The Knicks have evidently not done the most to grow several of their core players, including RJ Barrett and Frank Ntilikina, this season.
Roster construction is an essential part of NBA team-building as well as a consistent failure for the New York Knicks. After Kevin Durant and Kyrie Irving went to that other New York team, the now-former Knicks front office’s plan was to sign some established veterans who can mentor the young players into stars while helping the Knicks win now. Scott Perry and Steve Mills executed that plan as well as Robb Stark kept his word.
While in college, the Knicks’ hopeful future superstar, R.J. Barrett, loved the ball in his hands, had a shaky jumper, could playmake, but dominated as a wrecking ball heading towards the rim. So what do the Knicks do? Sign a plethora of players who have no desire to pass to some 19-year-old and clog his most dangerous spots on the floor. Elfrid Payton has been the biggest disappointment in this aspect. Despite generating seven assists per game, Payton turns up his blinders to most non-bigs and an inconsistent rookie isn’t guaranteed to drive up his assist numbers, so Payton often looks off the teenager for a safer bet.
The Knicks’ two head coaches this season, Mike Miller and David Fizdale, have turned that veterans-training-prospects plan into a veterans-develop-themselves-for-their-next-contract plan. Despite Mitchell Robinson, Frank Ntilikina, and Daymean Dotson all evolving their games, their roles have diminished so that Taj Gibson, Bobby Portis, Wayne Ellington, and Payton can see as much in-game action as possible.
The last rookie to sign a multiple-year contract after their rookie contract for the Knicks was Charlie Ward in 1994. Twenty-five years have gone by without a rookie agreeing to stay longer than his rookie contract. Barrett has shown flashes of a possible All-Star or All-NBA guard and the way that he is currently being used is clearly not how he wants to play, so why not put the highest draft pick the team has had since Patrick Ewing in the best position to succeed? I shouldn’t have to spell this out but it’s passed time that the Knicks start playing Barrett with the player who has complemented him best, Frank Ntilikina, as much as possible.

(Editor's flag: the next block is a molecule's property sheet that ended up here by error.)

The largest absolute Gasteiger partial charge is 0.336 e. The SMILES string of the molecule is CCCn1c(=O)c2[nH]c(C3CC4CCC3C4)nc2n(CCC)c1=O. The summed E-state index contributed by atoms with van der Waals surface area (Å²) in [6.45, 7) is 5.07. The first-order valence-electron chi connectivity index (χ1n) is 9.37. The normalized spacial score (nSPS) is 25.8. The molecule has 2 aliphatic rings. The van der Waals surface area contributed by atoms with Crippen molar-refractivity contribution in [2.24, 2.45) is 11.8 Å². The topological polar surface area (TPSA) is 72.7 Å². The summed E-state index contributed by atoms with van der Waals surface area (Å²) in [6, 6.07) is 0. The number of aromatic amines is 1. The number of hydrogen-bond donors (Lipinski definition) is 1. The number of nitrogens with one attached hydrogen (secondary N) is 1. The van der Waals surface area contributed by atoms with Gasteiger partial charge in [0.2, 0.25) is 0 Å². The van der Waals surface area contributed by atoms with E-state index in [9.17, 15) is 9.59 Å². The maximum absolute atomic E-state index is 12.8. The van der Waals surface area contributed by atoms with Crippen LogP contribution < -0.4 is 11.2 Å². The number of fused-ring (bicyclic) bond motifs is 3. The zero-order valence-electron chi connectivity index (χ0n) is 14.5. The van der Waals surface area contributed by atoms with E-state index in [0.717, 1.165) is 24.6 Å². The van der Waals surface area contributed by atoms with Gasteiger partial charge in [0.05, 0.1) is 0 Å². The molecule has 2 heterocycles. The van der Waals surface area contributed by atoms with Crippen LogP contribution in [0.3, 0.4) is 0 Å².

The Problem: Failure to see the Future
Miller and Fizdale have been actively going against the Knicks’ best interests by wasting valuable in-game development time by pairing the sub-25-year-old players with ball hogs who won’t be on the team in two years.
Take a guess at which two players on the Knicks are within the top 100 players in touches. That’s right, Elfrid Payton and Julius Randle. One player is non-guaranteed after this season and the other is non-guaranteed for the season after that. Guess which players average more points per touch than those two: Mitchell Robinson, Barrett, Damyean Dotson, and Kevin Knox. If Kevin Knox is scoring more with the ball in his hands, maybe it’s time to spread the wealth. If you’re Randle or Payton, why would you? Neither of them are held accountable for icing out the young players, their high turnover numbers, or their low efficiency. So, why not drive up those counting stats.